Making May Day baskets can be as simple or detailed as you want.  Here’s how to get started …

1.  The first step is to select your container.  You can use baskets, tin buckets, take out boxes, silver cups, vases, paper doilies or make your own.  You probably have items around your house that would be perfect.  Be creative.  I always look in the Target $1 Bins.  All containers below (with the exception of the handmade blue & green basket) were from Target.

2.  The second step is the fun part … deciding on the filler for the baskets. Popular choices are flowers and candy, but think outside the box.  My girlfriend Chris finds unique, old fashioned candies.  One year she sent Zotz (remember those?)  For your bird lover and gardener friends, you may want to include bird seed or a potted herb. For your tea drinking friends, add a few tea bags.

I usually find candy and flowers.  My candy of choice this season is Trader Joe’s new Salt Water Taffy ($1.99 a bag).  The flavors are great:  Strawberry Banana, Cherry, Sour Apple, Watermelon and Red Licorice.  And, even better — the colors are perfect for spring!  Several shades of pink, white, and pale yellow.  I also found some adorable flower lollipops at Michaels.

3.  The third step is filling and decorating the baskets. Again, here’s where it’s fun to get creative with ribbons, flowers, candy, handmade notes, etc.  In one of the baskets below, I tucked in a couple of Forte tea bags (for my girlfriend that loves tea).  I cut several flowers from our yard and wrapped them with some pink floral tissue and a white doilie tied off with ribbon.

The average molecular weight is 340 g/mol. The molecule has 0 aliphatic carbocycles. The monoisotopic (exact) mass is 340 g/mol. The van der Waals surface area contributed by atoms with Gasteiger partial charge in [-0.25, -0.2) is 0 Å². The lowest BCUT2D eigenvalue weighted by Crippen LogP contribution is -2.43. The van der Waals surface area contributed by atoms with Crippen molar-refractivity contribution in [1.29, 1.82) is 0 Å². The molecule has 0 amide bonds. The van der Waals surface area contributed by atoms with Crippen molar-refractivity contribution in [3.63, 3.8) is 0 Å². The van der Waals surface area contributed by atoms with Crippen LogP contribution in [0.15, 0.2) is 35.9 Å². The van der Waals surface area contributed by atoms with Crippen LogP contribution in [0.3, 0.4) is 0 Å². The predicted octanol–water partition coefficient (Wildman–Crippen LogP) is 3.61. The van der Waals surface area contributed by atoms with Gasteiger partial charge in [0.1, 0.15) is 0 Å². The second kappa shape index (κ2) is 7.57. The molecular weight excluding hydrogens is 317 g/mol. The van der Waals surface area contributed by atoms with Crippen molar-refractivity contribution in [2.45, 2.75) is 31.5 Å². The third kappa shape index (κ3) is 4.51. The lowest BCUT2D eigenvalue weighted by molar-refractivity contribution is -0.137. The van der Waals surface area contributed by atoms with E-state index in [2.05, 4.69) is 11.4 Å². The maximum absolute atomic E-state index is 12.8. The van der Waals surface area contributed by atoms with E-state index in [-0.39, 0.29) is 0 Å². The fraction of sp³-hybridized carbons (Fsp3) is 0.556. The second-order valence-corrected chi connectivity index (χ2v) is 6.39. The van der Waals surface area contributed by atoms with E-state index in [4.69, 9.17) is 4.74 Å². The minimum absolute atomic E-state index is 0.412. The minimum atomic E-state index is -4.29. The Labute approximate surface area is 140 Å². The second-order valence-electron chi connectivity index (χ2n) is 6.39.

4.  Last but not least, have fun delivering your baskets!

Happy May Day!

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Green Beans are another family favorite … even our “picky eater” will eat these.  This is a modified recipe of Barefoot Contessa.

Green Beans with Shallots

1 pound French Green Beans (also known as haricots verts)

2 Tbs. Olive Oil     (The BC’s recipe calls for 2 Tbs butter and 1 Tbs Olive Oil)

2-3 Large Shallots, diced

Salt and Pepper to taste

1.  Blanch the green beans in a large pot of boiling water for 2 minutes.  Drain the beans immediately and immerse in a bowl of ice water.  Once the beans are cold, drain the beans.  Lay out the beans on clean dishtowels to absorb water.

2.  Heat the olive oil in a large saute pan (12-inch).  Saute the shallots on medium heat until lightly browned (tossing occasionally for 5 – 10 minutes).

3.  Add the dried beans to the shallots.  Toss with salt and pepper.  Heat only until the beans are hot, tossing often to make sure beans don’t burn.

Note:  If you can’t find French beans, you may use regular string beans.  Blanch the beans for 3 minutes instead of 2.